The health care system in Hong Kong is made up of both public and private sectors providing primary, secondary and tertiary care services. About 90% of hospital based health care is provided by the Hong Kong Hospital Authority which is responsible for all public hospitals. The Hospital Authority provides a comprehensive range of secondary and tertiary specialist care, medical and rehabilitation services to patients through 41 public hospitals, 48 specialist outpatient clinics, 74 general outpatient clinics, and a range of community outreach services that are organized into seven organisational clusters, each serving a geographical region with a population catchment of approximately 1 million people. The Government subsidises nearly 95% of the costs of the public outpatient and inpatient services through general taxation whereas the patients only need to pay 5% of the cost through user fees and charges out of their pocket .
There were 332,453 inpatient admissions between 1st January 2007 and 31st December 2007 in the Medical specialty of public hospitals managed by the Hong Kong Hospital Authority. In order to quantify the unplanned readmissions, the first or initial hospitalization in a series of hospitalization has to be identified first. The first hospitalization, so called index hospitalization, was identified as the first hospitalization appearing in the year of 2007. The second hospitalization was defined as a readmission with a predetermined timeframe. Each subsequent hospitalization e.g. the second admission then becomes an index admission to be compared with the next hospitalization. In our study, the 30-day unplanned readmission is defined as the readmission, which was not planned or prescheduled, to the same specialty through Accident & Emergency Department within 30 days to the index admission. The 30-day timeframe is commonly used in studies in the United States [2, 5] whereas a 28-day timeframe is commonly used in the United Kingdom studies [1, 12]. Based on statistical modelling such as survival analyses as well as sensitivity and specificity analyses, two studies mathematically demonstrated that 30-day was an optimal choice for identifying readmission [3, 15]. Thus, we used 30-day timeframe as one of criteria to define the unplanned readmission.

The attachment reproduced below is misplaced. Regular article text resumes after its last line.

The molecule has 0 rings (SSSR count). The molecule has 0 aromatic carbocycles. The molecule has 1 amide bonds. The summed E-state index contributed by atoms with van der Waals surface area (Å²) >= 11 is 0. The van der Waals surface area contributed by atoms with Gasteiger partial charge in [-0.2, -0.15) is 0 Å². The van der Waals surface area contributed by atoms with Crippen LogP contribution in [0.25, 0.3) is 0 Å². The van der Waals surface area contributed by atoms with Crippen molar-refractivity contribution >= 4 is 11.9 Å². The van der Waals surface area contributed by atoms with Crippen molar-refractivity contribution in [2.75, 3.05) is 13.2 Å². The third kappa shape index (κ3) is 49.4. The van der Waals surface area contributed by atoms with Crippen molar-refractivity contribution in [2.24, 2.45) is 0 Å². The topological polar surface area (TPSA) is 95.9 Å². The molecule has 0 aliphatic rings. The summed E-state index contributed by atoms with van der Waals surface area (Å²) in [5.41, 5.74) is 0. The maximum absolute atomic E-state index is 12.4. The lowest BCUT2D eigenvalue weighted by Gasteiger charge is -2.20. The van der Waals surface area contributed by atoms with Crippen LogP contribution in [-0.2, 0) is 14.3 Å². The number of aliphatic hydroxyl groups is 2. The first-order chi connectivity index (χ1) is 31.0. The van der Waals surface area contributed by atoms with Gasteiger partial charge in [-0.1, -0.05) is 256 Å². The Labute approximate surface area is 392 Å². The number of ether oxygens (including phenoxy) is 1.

The study population was all the unplanned readmissions within 30 days in the Medical specialty of any acute public hospitals in Hong Kong between 1st January 2007 and 31st December 2007. There were 56,102 unplanned readmissions in 2007 (16.9% of all the 332,453 inpatient admissions in the Medical specialty). A retrospective analysis of a stratified random sample of medical records of patients with these unplanned readmissions was adopted. Based on an estimated rate of avoidable readmission at 15% and a desired confidence interval at 0.06 at 5% risk of error, the effective sample size was 550 by a Poisson's estimation model. We further assumed 10% of medical records as incomplete, thus 605 cases were randomly sampled from the 56,102 unplanned readmissions. A two-stage proportional stratified sampling was used i.e. firstly stratifying all unplanned readmissions by hospitals and by patients' age, and then a systematic sampling within each stratum.
Assessment of avoidability of readmissions